Japan: the first hotel for bird lovers

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Nestled on the mountainside in Nagano Prefecture, the ryokan HOSHINOYA Karuizawa is a paradise for birds and travelers. The hotel is bordered by the Karuizawa National Wild Bird Sanctuary forest established in 1974; a project born of a collaboration between Godo Nakanishi (founder of the Wild Bird Society of Japan and researcher of local species) and Kasuke Hoshino (grandfather of the founder of Hoshino Resorts, Yoshiharu Hoshino) who ran the former thermal inn on the premises. Located in Joshinetsu Kogen National Park and Asama Protected Reserve, guests can observe more than 80 species of birds and 40 local mammals in their natural habitat each year.


The landscaper Hiroki Hasegawa imagined a perfect match between the 4-hectare environment and the needs of the ryokan, preserving the shape of the valley and its natural river, as well as the many hundred-year-old trees in the area. Named a prefectural monument, the hotel was designed in the heart of the forest where flying squirrels and honeysuckles find rest. The vegetation of HOSHINOYA Karuizawa comes from a flora planted by the inhabitants, from the seeds collected from the local flowers. This natural landscape is complemented by terraced cultivation, as well as criss-crossing paths and bridges under the canopies of trees.


The 22 individual houses of the ryokan were designed by the Japanese architect Rie Azuma in order to blend into their natural surroundings, connecting indoor and outdoor spaces. The terraces jut out over the river, thus reconciling traditional aesthetics and contemporary comfort. Rooms also incorporate Japanese architectural elements, such as hand-woven washi wallpaper. Rie Azuma imagined several paths between the houses in order to give HOSHINOYA Karuizawa the appearance of an authentic village, with a unique and intimate atmosphere.


The natural hot springs of the places were developed more than a century ago by Kunitsugu Hoshino. They offer ultimate relaxation in which diners can observe the seasonal colors of Karuizawa, such as cherry blossoms, autumn leaves, or snow-capped mountain scenery. The indoor baths are lined with cedar and floor-to-ceiling windows offering a panoramic view of the surrounding nature. The outdoor baths are surrounded by rocks to recreate a naturalistic setting.

The soothing waters serve as therapy for the hosts, famous for their restorative properties and skin benefits. The traditional baths at HOSHINOYA Karuizawa are constantly replenished with mineral-rich waters for total body relaxation. The hotel also offers its guests an exclusive meditation space sheltered from the lights, equipped with hot springs at 40 degrees, ideal for long immersions and moments of absolute relaxation.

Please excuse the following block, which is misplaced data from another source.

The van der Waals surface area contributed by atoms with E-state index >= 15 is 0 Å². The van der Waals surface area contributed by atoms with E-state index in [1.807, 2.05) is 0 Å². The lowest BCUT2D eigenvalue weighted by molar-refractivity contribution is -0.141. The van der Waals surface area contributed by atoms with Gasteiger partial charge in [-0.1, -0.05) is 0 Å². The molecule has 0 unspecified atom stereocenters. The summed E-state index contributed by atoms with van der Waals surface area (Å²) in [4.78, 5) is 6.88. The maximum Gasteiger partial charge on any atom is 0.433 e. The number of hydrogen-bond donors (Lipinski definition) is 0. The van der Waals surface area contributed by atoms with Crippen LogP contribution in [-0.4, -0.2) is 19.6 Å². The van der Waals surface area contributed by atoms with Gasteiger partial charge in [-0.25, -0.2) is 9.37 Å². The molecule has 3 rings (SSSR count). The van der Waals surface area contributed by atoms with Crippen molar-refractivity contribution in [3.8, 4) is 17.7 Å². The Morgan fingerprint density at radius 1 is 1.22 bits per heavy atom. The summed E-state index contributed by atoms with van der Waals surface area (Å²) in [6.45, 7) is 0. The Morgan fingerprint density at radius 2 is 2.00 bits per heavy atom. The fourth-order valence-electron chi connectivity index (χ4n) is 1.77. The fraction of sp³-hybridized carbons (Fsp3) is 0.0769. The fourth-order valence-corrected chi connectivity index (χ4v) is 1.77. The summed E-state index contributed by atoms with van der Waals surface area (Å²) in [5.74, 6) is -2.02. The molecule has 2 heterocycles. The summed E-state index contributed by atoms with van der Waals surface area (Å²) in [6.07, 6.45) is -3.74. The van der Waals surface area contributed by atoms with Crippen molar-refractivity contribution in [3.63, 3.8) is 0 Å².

Restaurant Kasuke headed by chief Eiji Inake, offers Japanese cuisine in the kaiseki style, a traditional form of meal consisting of several small dishes. The ingredients are carefully selected according to the seasons, and thus prepared with local culinary techniques. For example, a spring dish might call for the use of magnolia syrup, Japanese pepper and kerria flowers. As for the architecture of the place, it has been designed to be as close as possible to nature, by integrating granite elements as well as large bay windows offering a magnificent panorama of the surrounding hills and rice fields.

Guests also have the option of dining at Short Jacket Yukawatan, French cuisine borrows from a Japanese sensibility in these dishes. The hotel also offers a more relaxed gastronomic space in the Sonmin Shokudo, where diners are served soba noodles and a variety of exquisite small dishes. Finally, a few steps from the bedrooms is the Harunire Terracean open-air mall housing a bakery (Sawamura), an Italian restaurant (II Sogno), a café and other establishments, all bordered by a wooden terrace.


Even in its early days, the Japanese inn used hydroelectricity, a practice that has not ceased to this day. In 1992, Yoshiharu Hoshino presents clear objectives for the future of the brand: the use of environmentally friendly practices through ecotourism, clean energy consumption based on the Energy My In Yard (EIMY) system but also a zero emissions policy .

To this day, the river that crosses HOSHINOYA Karuizawa and the geothermal energy of the premises provide the hydroelectricity necessary for the property to feed itself. This system was developed based on the following concept: using energy without damaging the richness offered by the surrounding nature. The guest accommodations have also been designed to be as eco-responsible as possible, thanks to the natural ventilation of the roof windows.

All Hoshino Resorts establishments and in particular HOSHINOYA Karuizawa are dedicated to creating a zero-emission environment by creating 28 different categories of waste, in order to recycle them as precisely as possible. Local farmers work hand in hand with hotel staff who provide food compost for the farms.


Catherine Mills Avatar